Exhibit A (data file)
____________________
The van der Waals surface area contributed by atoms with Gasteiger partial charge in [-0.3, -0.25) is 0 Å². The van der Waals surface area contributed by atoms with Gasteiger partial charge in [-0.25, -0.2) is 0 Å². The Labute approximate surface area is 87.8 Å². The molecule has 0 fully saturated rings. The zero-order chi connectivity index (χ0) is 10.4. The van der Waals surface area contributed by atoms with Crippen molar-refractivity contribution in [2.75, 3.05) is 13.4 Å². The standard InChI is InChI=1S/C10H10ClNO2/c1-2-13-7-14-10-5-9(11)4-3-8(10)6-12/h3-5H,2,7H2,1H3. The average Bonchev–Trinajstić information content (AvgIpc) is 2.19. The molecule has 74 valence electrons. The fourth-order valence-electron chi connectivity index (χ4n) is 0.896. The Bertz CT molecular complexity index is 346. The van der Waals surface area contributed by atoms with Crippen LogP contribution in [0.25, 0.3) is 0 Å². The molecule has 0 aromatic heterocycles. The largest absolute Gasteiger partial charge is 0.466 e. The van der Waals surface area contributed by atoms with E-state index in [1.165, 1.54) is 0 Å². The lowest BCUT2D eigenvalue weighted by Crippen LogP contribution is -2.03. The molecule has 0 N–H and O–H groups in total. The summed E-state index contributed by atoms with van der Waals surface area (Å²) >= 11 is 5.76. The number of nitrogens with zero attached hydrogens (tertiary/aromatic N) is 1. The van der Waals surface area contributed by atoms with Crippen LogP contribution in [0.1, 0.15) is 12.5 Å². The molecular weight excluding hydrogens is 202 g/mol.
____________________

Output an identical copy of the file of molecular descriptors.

The van der Waals surface area contributed by atoms with Gasteiger partial charge in [-0.3, -0.25) is 0 Å². The van der Waals surface area contributed by atoms with Gasteiger partial charge in [-0.25, -0.2) is 0 Å². The Labute approximate surface area is 87.8 Å². The molecule has 0 fully saturated rings. The zero-order chi connectivity index (χ0) is 10.4. The van der Waals surface area contributed by atoms with Crippen molar-refractivity contribution in [2.75, 3.05) is 13.4 Å². The standard InChI is InChI=1S/C10H10ClNO2/c1-2-13-7-14-10-5-9(11)4-3-8(10)6-12/h3-5H,2,7H2,1H3. The average Bonchev–Trinajstić information content (AvgIpc) is 2.19. The molecule has 74 valence electrons. The fourth-order valence-electron chi connectivity index (χ4n) is 0.896. The Bertz CT molecular complexity index is 346. The van der Waals surface area contributed by atoms with Crippen LogP contribution in [0.25, 0.3) is 0 Å². The molecule has 0 aromatic heterocycles. The largest absolute Gasteiger partial charge is 0.466 e. The van der Waals surface area contributed by atoms with E-state index in [1.165, 1.54) is 0 Å². The lowest BCUT2D eigenvalue weighted by Crippen LogP contribution is -2.03. The molecule has 0 N–H and O–H groups in total. The summed E-state index contributed by atoms with van der Waals surface area (Å²) >= 11 is 5.76. The number of nitrogens with zero attached hydrogens (tertiary/aromatic N) is 1. The van der Waals surface area contributed by atoms with Crippen LogP contribution in [0.1, 0.15) is 12.5 Å². The molecular weight excluding hydrogens is 202 g/mol.